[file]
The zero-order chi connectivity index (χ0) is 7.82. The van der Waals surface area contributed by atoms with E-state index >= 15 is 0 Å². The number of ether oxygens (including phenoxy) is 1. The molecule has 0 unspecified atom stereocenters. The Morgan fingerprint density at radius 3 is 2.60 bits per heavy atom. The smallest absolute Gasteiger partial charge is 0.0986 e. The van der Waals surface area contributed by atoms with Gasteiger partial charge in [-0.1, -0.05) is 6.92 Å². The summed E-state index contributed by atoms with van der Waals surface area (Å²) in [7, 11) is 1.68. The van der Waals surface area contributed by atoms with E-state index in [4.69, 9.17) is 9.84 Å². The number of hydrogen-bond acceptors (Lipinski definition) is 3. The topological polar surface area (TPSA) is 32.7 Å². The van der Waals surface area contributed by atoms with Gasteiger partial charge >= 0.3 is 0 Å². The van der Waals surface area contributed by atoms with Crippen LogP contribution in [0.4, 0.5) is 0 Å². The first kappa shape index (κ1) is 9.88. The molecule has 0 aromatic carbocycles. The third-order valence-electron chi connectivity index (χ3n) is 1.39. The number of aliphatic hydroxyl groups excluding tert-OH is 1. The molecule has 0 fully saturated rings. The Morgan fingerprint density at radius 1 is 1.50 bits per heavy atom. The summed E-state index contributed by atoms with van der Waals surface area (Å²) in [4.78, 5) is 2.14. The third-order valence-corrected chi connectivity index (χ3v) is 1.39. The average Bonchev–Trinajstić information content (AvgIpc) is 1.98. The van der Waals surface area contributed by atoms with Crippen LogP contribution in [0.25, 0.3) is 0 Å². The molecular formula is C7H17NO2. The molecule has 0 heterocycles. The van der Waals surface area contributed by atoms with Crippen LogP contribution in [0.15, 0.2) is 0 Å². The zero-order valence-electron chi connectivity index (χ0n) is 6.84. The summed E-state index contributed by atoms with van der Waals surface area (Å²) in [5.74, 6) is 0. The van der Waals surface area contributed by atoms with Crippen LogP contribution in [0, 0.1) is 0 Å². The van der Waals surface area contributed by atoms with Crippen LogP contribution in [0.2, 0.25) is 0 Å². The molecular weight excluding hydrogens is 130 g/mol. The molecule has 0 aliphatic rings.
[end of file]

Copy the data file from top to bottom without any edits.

The zero-order chi connectivity index (χ0) is 7.82. The van der Waals surface area contributed by atoms with E-state index >= 15 is 0 Å². The number of ether oxygens (including phenoxy) is 1. The molecule has 0 unspecified atom stereocenters. The Morgan fingerprint density at radius 3 is 2.60 bits per heavy atom. The smallest absolute Gasteiger partial charge is 0.0986 e. The van der Waals surface area contributed by atoms with Gasteiger partial charge in [-0.1, -0.05) is 6.92 Å². The summed E-state index contributed by atoms with van der Waals surface area (Å²) in [7, 11) is 1.68. The van der Waals surface area contributed by atoms with E-state index in [4.69, 9.17) is 9.84 Å². The number of hydrogen-bond acceptors (Lipinski definition) is 3. The topological polar surface area (TPSA) is 32.7 Å². The van der Waals surface area contributed by atoms with Gasteiger partial charge >= 0.3 is 0 Å². The van der Waals surface area contributed by atoms with Crippen LogP contribution in [0.4, 0.5) is 0 Å². The first kappa shape index (κ1) is 9.88. The molecule has 0 aromatic carbocycles. The third-order valence-electron chi connectivity index (χ3n) is 1.39. The number of aliphatic hydroxyl groups excluding tert-OH is 1. The molecule has 0 fully saturated rings. The Morgan fingerprint density at radius 1 is 1.50 bits per heavy atom. The summed E-state index contributed by atoms with van der Waals surface area (Å²) in [4.78, 5) is 2.14. The third-order valence-corrected chi connectivity index (χ3v) is 1.39. The average Bonchev–Trinajstić information content (AvgIpc) is 1.98. The van der Waals surface area contributed by atoms with Crippen LogP contribution in [0.25, 0.3) is 0 Å². The molecular formula is C7H17NO2. The molecule has 0 heterocycles. The van der Waals surface area contributed by atoms with Crippen LogP contribution in [0.15, 0.2) is 0 Å². The zero-order valence-electron chi connectivity index (χ0n) is 6.84. The summed E-state index contributed by atoms with van der Waals surface area (Å²) in [5.74, 6) is 0. The van der Waals surface area contributed by atoms with Crippen LogP contribution in [0, 0.1) is 0 Å². The van der Waals surface area contributed by atoms with Crippen LogP contribution in [0.2, 0.25) is 0 Å². The molecular weight excluding hydrogens is 130 g/mol. The molecule has 0 aliphatic rings.